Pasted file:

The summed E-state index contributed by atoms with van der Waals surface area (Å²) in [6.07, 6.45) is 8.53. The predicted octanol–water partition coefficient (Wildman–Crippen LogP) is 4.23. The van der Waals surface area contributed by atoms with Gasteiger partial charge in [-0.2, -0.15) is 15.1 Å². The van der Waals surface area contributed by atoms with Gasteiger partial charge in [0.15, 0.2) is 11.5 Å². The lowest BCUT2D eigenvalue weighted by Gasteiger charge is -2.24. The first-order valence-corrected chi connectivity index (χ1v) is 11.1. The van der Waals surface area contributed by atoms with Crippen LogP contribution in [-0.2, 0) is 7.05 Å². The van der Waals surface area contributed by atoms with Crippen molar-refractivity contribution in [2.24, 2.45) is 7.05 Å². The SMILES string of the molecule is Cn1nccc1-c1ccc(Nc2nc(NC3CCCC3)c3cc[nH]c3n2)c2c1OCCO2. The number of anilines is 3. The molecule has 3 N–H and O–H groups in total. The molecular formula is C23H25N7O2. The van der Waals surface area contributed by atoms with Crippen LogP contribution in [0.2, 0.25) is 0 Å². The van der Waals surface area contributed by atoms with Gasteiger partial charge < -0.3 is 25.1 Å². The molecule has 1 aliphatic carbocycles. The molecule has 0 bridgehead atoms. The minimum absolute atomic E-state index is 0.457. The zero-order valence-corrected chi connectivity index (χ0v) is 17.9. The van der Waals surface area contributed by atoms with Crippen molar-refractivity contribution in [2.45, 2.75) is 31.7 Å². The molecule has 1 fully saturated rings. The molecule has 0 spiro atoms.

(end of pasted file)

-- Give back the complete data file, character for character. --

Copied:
The summed E-state index contributed by atoms with van der Waals surface area (Å²) in [6.07, 6.45) is 8.53. The predicted octanol–water partition coefficient (Wildman–Crippen LogP) is 4.23. The van der Waals surface area contributed by atoms with Gasteiger partial charge in [-0.2, -0.15) is 15.1 Å². The van der Waals surface area contributed by atoms with Gasteiger partial charge in [0.15, 0.2) is 11.5 Å². The lowest BCUT2D eigenvalue weighted by Gasteiger charge is -2.24. The first-order valence-corrected chi connectivity index (χ1v) is 11.1. The van der Waals surface area contributed by atoms with Crippen LogP contribution in [-0.2, 0) is 7.05 Å². The van der Waals surface area contributed by atoms with Crippen molar-refractivity contribution in [2.24, 2.45) is 7.05 Å². The SMILES string of the molecule is Cn1nccc1-c1ccc(Nc2nc(NC3CCCC3)c3cc[nH]c3n2)c2c1OCCO2. The number of anilines is 3. The molecule has 3 N–H and O–H groups in total. The molecular formula is C23H25N7O2. The van der Waals surface area contributed by atoms with Crippen LogP contribution in [0.2, 0.25) is 0 Å². The van der Waals surface area contributed by atoms with Gasteiger partial charge < -0.3 is 25.1 Å². The molecule has 1 aliphatic carbocycles. The molecule has 0 bridgehead atoms. The minimum absolute atomic E-state index is 0.457. The zero-order valence-corrected chi connectivity index (χ0v) is 17.9. The van der Waals surface area contributed by atoms with Crippen molar-refractivity contribution in [2.45, 2.75) is 31.7 Å². The molecule has 1 fully saturated rings. The molecule has 0 spiro atoms.